The antifungal properties of a hydrophobic neem (Azadirachta indica A. Juss.) seed extract (clarified neem oil) were tested against three postharvest apple (Malus domestica Borkh.) pathogens—Botrytis cinerea (pers.) ex Fr. (gray mold), Penicillium expansum Thom. (blue mold rot), and Glomerella cingulata (Ston.) Spauld. & Schrenk. (bitter rot). The antifungal activity of neem seed oil also was compared to that of CaCl2. A 2% aqueous emulsion of the clarified neem seed oil was moderately fungicidal to B. cinerea and G. cingulata in inoculated fruit, but bad little activity against P. expansum. Ethylene production was reduced 80% in fruit dipped in 2% neem seed oil compared to wounded, inoculated controls. Neem seed oil was as effective an antifungal agent as CaCl2, but the effects of the two combined were not additive.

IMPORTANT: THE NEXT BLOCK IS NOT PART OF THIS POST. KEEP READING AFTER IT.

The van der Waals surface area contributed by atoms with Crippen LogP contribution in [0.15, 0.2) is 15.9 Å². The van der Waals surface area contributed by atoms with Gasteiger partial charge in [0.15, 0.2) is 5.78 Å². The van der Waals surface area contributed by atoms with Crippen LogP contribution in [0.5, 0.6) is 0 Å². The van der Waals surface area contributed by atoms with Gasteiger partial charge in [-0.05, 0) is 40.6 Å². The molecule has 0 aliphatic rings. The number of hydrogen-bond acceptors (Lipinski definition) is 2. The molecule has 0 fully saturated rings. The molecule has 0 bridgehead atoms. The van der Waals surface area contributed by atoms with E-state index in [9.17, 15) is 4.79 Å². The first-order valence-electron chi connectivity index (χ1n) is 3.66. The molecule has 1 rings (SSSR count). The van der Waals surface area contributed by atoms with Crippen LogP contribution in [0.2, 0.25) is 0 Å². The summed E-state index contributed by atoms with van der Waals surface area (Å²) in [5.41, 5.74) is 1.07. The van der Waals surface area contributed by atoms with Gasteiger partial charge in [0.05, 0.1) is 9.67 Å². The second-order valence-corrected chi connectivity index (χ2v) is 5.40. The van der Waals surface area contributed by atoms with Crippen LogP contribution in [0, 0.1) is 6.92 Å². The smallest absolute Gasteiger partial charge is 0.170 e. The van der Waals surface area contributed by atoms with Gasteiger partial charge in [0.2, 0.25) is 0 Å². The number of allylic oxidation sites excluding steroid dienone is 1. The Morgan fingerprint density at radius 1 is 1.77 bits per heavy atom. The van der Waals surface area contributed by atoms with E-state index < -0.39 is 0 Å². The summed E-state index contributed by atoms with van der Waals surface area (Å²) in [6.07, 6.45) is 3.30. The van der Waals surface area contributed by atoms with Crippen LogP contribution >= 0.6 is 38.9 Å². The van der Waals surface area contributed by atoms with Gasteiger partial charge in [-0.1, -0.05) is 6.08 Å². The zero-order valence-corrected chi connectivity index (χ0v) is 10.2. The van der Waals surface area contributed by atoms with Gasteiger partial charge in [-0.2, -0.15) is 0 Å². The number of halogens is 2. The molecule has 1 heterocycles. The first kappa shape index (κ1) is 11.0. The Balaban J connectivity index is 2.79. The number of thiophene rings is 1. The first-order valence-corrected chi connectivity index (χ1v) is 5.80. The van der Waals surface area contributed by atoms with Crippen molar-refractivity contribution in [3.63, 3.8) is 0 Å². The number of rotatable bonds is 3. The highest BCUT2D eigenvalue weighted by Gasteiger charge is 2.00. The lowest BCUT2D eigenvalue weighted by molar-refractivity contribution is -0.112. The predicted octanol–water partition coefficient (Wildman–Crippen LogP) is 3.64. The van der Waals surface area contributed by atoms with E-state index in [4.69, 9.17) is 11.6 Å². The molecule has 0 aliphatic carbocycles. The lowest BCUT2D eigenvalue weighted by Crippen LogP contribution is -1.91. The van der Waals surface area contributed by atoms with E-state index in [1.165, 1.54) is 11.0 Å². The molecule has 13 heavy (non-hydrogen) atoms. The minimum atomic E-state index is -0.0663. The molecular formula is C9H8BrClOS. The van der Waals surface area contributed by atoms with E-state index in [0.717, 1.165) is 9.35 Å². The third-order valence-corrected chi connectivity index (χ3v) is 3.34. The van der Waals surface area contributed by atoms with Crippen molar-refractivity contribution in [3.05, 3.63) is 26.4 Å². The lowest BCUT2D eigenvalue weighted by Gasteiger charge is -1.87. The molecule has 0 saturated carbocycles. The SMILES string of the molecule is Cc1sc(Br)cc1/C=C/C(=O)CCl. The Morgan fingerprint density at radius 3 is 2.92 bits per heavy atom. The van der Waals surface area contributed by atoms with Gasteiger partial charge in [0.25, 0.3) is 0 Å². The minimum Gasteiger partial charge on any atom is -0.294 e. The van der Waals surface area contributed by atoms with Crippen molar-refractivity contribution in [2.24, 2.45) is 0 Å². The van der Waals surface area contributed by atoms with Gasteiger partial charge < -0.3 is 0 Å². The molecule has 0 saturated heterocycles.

Four seedlings derived from 3 cultivars of Coleus Χ hybridus Voss and C. blumei Benth were injured when exposed to 5°C for 24, 32, or 48 hours. An exposure of 32 hours or longer increased the foliar damage of chilled seedlings. In the case of ‘Harlequin’ and ‘Weimar Buckley’ seedlings, chilling injury was apparent during or immediately following the 24, 32, and 48 hours chilling exposure. One selection of ‘Red Rainbow’ displayed no symptoms of chilling injury following the 24-hour treatment, and only minor injury after 32- and 48-hour exposure. The other selection was only slightly more sensitive following these treatments. Seven days after a 48-hour exposure at 5°, 100% of the terminal buds of ‘Red Rainbow’ and ‘Weimar Buckley’ seedlings were dead, but no damage was evident on terminal buds of ‘Harlequin’ seedlings. No apparent injury was observed in any seedlings when exposed to 10° for as long as 48 hours.